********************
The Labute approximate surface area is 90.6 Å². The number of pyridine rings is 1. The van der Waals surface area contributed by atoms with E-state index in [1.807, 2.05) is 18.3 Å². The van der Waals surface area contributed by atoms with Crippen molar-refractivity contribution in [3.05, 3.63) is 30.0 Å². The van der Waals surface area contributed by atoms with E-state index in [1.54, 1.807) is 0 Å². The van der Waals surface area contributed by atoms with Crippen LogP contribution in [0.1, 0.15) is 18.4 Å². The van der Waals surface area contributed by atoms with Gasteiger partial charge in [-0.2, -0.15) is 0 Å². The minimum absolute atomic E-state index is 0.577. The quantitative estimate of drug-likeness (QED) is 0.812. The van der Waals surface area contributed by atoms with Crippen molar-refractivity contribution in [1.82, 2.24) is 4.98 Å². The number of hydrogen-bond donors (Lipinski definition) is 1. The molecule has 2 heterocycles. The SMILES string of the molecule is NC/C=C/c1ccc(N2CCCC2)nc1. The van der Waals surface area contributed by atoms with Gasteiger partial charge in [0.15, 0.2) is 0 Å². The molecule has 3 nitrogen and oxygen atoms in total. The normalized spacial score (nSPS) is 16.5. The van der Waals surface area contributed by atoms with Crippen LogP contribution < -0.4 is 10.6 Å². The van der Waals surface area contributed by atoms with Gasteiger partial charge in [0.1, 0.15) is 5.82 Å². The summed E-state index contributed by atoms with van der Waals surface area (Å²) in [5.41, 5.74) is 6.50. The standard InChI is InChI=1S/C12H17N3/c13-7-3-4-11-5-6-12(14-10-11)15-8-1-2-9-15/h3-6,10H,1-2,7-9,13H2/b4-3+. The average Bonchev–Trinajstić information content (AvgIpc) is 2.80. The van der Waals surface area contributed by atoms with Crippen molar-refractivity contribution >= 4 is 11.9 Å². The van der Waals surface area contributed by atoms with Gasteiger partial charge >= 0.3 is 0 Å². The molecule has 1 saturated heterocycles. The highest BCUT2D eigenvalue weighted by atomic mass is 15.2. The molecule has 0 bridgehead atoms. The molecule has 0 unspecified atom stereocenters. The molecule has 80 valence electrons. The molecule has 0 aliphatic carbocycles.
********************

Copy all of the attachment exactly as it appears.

The Labute approximate surface area is 90.6 Å². The number of pyridine rings is 1. The van der Waals surface area contributed by atoms with E-state index in [1.807, 2.05) is 18.3 Å². The van der Waals surface area contributed by atoms with Crippen molar-refractivity contribution in [3.05, 3.63) is 30.0 Å². The van der Waals surface area contributed by atoms with E-state index in [1.54, 1.807) is 0 Å². The van der Waals surface area contributed by atoms with Crippen LogP contribution in [0.1, 0.15) is 18.4 Å². The van der Waals surface area contributed by atoms with Gasteiger partial charge in [-0.2, -0.15) is 0 Å². The minimum absolute atomic E-state index is 0.577. The quantitative estimate of drug-likeness (QED) is 0.812. The van der Waals surface area contributed by atoms with Crippen molar-refractivity contribution in [1.82, 2.24) is 4.98 Å². The number of hydrogen-bond donors (Lipinski definition) is 1. The molecule has 2 heterocycles. The SMILES string of the molecule is NC/C=C/c1ccc(N2CCCC2)nc1. The van der Waals surface area contributed by atoms with Gasteiger partial charge in [0.15, 0.2) is 0 Å². The molecule has 3 nitrogen and oxygen atoms in total. The normalized spacial score (nSPS) is 16.5. The van der Waals surface area contributed by atoms with Crippen LogP contribution < -0.4 is 10.6 Å². The van der Waals surface area contributed by atoms with Gasteiger partial charge in [0.1, 0.15) is 5.82 Å². The summed E-state index contributed by atoms with van der Waals surface area (Å²) in [5.41, 5.74) is 6.50. The standard InChI is InChI=1S/C12H17N3/c13-7-3-4-11-5-6-12(14-10-11)15-8-1-2-9-15/h3-6,10H,1-2,7-9,13H2/b4-3+. The average Bonchev–Trinajstić information content (AvgIpc) is 2.80. The van der Waals surface area contributed by atoms with Crippen molar-refractivity contribution >= 4 is 11.9 Å². The van der Waals surface area contributed by atoms with Gasteiger partial charge >= 0.3 is 0 Å². The molecule has 1 saturated heterocycles. The highest BCUT2D eigenvalue weighted by atomic mass is 15.2. The molecule has 0 bridgehead atoms. The molecule has 0 unspecified atom stereocenters. The molecule has 80 valence electrons. The molecule has 0 aliphatic carbocycles.